The South Rim has better views of some cliffs and the Colorado River, but the North Rim definitely holds its own and has a more laid-back atmosphere that we really enjoyed.  Check it out if you can!

After walking around the immediate area and snapping many photos we retraced our drive on Hwy 67 and headed east on US89A to Marble Canyon.  With no impending storms to worry about this time, our drive was enjoyable and we had plenty of opportunities to feast our eyes on the beauty:

His way of posing in front of a sign – my poses are SO much better!
We didn’t see them crossing anywhere 🙂

We stopped for a look at some quirky stone structures along the highway near Marble Canyon. There were no plaques describing them so we just looked around.  After some research I learned that these were not ancient dwellings, but structures actually built by a woman in the 1930’s.

The story goes:  “Around 1927, Blanch Russell’s car broke down as she traveled through this area.  Forced to camp overnight, she decided she liked the scenery so well that she bought the property and stayed.  The stone buildings under these balanced rocks were built shortly after that in the 1930’s.”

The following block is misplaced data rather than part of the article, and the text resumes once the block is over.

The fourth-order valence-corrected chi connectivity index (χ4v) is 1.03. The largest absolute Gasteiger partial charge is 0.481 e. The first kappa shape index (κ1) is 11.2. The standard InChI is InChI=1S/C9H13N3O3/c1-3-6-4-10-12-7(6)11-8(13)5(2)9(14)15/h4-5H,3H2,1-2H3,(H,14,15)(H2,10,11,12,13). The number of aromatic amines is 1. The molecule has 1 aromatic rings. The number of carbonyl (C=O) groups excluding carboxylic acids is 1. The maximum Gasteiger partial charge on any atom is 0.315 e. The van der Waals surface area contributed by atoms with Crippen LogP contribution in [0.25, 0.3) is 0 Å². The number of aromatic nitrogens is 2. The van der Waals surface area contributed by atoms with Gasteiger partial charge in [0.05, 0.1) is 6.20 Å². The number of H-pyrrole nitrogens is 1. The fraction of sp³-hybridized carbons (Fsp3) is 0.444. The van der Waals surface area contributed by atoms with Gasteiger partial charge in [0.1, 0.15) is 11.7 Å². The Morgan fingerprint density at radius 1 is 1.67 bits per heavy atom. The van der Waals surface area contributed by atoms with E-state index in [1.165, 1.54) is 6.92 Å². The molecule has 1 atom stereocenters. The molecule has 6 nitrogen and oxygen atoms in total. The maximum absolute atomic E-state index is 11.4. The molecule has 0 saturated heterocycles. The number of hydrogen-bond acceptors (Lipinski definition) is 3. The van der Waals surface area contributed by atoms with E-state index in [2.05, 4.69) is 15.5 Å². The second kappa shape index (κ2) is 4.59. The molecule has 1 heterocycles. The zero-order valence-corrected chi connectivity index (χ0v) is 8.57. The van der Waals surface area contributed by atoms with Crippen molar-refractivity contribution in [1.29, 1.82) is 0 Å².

Structures built against huge rocks along US89A
Is that Fred Flintstone looking out the window?  Yabba Dabba Doo!
Folks taking shade under a beautiful balanced rock

Marble Canyon is so called because of its colorful rocks and cliffs, stunning when the sun shines on them brightly.  It’s an area along the Colorado River between Glen Canyon Dam in Page, AZ (here are my pics of our Glen Canyon Dam tour) and the confluence of the Little Colorado River.  Along with Lees Ferry, Marble Canyon marks the beginning of the Grand Canyon at its most western point. And the best vantage point to see it is by walking along the historic Navajo bridge.

From the bridge looking down at the Colorado River cutting through Marble Canyon with some rafters beginning their adventure

Before the bridge, people have to travel 800 miles around the canyon to reach the other side of the river. After its construction it made a direct route between Arizona and Utah and by opening day in Jan 1929 it was the highest steel arch bridge in the world!

Historic Navajo Bridge on the left is now a pedestrian bridge replaced by the newer traffic bridge on the right

After walking across the bridge and enjoying breathtaking views of the river 467′ below, we drove down to the shoreline where the silty Paria River meets with the main channel:

The muddy Paria River joins the clear cold Colorado River at this junction.  Notice the color boundary of the water in the background